I like it, Lady A. Again, freaky.... *laughs*

I'm suppose I'll have to read the book now, heh...

The "Tiny, pink, pig.." Bit bugged me a little bit... Too many commas, augh. ^_~

What was the weather like? [/size]
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  • 2 weeks later...
[size=1][color=purple]Heh. Mitch, you've told me several times that I need to work on the 'contrived' feeling - but you never tell me [i]why[/i] it feels contrived, or [i]what[/i] I can do to work on it. Just telling me something's wrong isn't going to help very much; like telling me that somewhere in the story, there's a spelling mistake, but not telling me where. :p

I was hesitant to make the characters show the emotion that much, and it would have been quite hard to do so, anyway. Lorraine - the writer in this piece - is the emotional one, and I couldn't figure out how to make her emotional, without losing the fact that she's the writer. If I made John the writer, there'd be less rambling - Lorraine goes off on tangents quite a bit - but it would also break the pattern throught the entire book; One chapter Lorraine, one chapter John.

I really didn't like writing this piece - I had fun with it, sure, but as an assignment, I thought the book ending was great. It was definate, and it left you wanting more of the book.

Heh. I suppose I should explain the pig. Quote: [/color][[color=white]I pushed the curtains open, and there was Norton holding a large white pig, which he had brought down suddenly on a table edge, knocking its head off. He looked inside then threw it against the wall where it blasted to pieces. Several other pigs were laying all over the floor, and the only thing I could think of at that moment was the proud and happy look on Mr Pignati's face when he had shown us the pigs that first day.[/color]] [color=purple][That, by the way, was from John's view.]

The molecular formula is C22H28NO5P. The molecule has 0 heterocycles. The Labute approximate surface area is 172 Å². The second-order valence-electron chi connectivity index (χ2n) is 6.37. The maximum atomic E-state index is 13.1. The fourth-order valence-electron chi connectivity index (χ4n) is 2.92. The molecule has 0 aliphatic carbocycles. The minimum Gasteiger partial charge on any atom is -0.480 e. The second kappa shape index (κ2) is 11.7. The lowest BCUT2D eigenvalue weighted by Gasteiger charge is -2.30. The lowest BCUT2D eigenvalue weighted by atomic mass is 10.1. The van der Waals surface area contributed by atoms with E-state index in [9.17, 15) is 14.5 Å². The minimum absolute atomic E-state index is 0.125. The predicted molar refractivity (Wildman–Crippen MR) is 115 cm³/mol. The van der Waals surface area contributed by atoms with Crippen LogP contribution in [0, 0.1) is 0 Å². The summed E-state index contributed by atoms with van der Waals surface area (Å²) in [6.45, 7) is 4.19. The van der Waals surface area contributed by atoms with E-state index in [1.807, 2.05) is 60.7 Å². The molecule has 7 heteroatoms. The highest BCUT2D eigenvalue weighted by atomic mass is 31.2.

The book is actually really good, if you want to read it. I liked it. It's about 124 pages, so its quite easy to read in a couple of hours. [/color][/size]

[size=1]Ach. Sorry for double posting, but if I just edited the last post, it wouldn't show up as a new post. Anyway, I now have a new part of the assignment; Lit. Crit. It's really bad, in my opinion. Any sugggestions on how I can make it better? [At this point in time, I'm quite desperate. I've submitted this as a rough copy, but I don't think it answer the question very well, if at all. I've never done a Lit. Crit piece, though, and I don't know how to.][/size]

[center][b][size=3]RESPONSE TO LITERATURE[/B][/size][/center]

[size=1]Select [b]one[/b] of the following questions and write a clearly worded essay of literary criticism in response to it, using [u]The Pigman[/u] and [u]Sky Legs[/u] to support your answer.

[b]Chosen Topic:[/b] 3. "Paul Zindel's and Irini Savvides' particular skill is the creation and portrayal of interesting, exciting and yet realistic characters." Refer to at least two characters from [u]The Pigman[/u] and [u]Sky Legs[/u]. How effectively and realistically do Zindel and Savvides present these characters?

[b]Length:[/b]400-500 words.


Zindel and Savvides? literary magic lie in the reality of their characters, and the way readers can relate to them.